The New Colony Presents SCAPEGOAT; OR (WHY THE DEVIL ALWAYS LOVED US) Review – Political Drama

New Colony-SCAPEGOAT

The New Colony continues its 2017 season with the world premiere of SCAPEGOAT; OR (WHY THE DEVIL ALWAYS LOVED US).  The company focuses on new and relevant work. Audiences will not be disappointed with this fresh piece.  The production is a clear commentary on the state of things in the world right now.  This intimate look at a big picture topic both entertains and provokes thought.

New Colony-SCAPEGOAT

NEW COLONY SELECTS TOPICAL CONTENT FOR ITS STAGE

The story focuses on the Porters, a political family. As a so-called Religious Freedom Bill is being pushed through Congress, the family patriarch is outed as a Satanist. The father is vehemently opposed to the bill. The son, having recently lost his wife, has rebelled against the family’s choice of religion and found Christianity. Those pushing the bill through have decided to use the son, also in politics, in order to directly oppose the father. The audience is privy to both sides of the coin in this political drama. Not only are political points of view challenged, but the loyalties among the family members are tested during this heated period.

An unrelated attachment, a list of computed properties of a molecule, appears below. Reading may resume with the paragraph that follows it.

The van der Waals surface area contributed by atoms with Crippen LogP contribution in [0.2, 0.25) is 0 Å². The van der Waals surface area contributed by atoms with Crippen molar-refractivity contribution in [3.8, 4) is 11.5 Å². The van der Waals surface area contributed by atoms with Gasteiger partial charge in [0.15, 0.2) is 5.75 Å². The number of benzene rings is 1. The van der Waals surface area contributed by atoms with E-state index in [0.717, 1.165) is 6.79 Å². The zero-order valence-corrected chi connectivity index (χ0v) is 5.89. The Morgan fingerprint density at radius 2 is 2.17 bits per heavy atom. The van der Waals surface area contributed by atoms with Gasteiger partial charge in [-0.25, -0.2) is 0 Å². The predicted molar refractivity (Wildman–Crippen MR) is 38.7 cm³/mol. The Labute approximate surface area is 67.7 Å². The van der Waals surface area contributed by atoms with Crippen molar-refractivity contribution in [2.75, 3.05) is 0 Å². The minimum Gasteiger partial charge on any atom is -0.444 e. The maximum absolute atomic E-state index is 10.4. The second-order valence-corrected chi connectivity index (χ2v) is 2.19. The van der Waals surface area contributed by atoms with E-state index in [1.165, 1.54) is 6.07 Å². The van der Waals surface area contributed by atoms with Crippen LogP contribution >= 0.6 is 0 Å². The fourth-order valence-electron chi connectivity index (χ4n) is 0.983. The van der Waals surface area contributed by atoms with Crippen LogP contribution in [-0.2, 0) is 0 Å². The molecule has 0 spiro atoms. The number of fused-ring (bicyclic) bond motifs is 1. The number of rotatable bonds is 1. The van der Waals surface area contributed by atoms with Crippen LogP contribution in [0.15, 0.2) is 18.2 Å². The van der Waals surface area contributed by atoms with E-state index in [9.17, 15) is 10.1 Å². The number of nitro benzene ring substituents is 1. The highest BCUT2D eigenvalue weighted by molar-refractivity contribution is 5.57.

New Colony-SCAPEGOAT

INTIMATE SETTING, MEMORABLE LIGHTING

The production is mounted at The Den Theatre. The small space gives added tension during the most pivotal scenes and keeps the audience directly in the action.

As we enter the space, there are very few lights on. We feel the darkness. We immediately know what the mood will be throughout. The lighting designer, Heather Sparling, cleverly designs darkness and light changes to coincide perfectly with dialogue. This is one of few shows where a lighting cue elicited a laugh from the audience. The action happening in the darkness might be just as important as the action in the foreground.

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FAST PACED DIALOGUE

Connor McNamara, the playwright, does not fail to deliver on the fast-paced dialogue audiences are used to seeing in political drama. Information is vast and time is limited. McNamara uses dialogue on top of dialogue in order to get multiple characters’ views across and to build tension. McNamara’s intense writing is complemented by Kristina Valada-Viars’ direction. The actors work well together as an ensemble and scenes which involve characters in different locations at the same time are orchestrated perfectly. The tension between family members is portrayed differently from the tension between opposing political foes. The actors succeed at the underlying loathing but polite face of interacting with those of opposing viewpoints.

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Photos by Evan Hanover

RECOMMENDED

Top Pick For: The Political-Minded
Not recommended for: Those looking to forget what’s going on in the world

Note: This is now added to the Picture this Post round up of BEST PLAYS IN CHICAGO. Click here to read — Top Picks for Theater in Chicago NOW – Chicago Plays PICTURE THIS POST Loves.

 

Note: An excerpt of this review appears in Theatre in Chicago.

When:

April 14 - May 7, 2017
Thursdays, Fridays & Saturdays 7:30PM
Sundays 3:00PM

Where:

The Den Theatre Upstairs Main Stage
1333 N. Milwaukee Ave., Chicago

Tickets:

$20
Students/Seniors 25% off
Online at www.the newcolony.org

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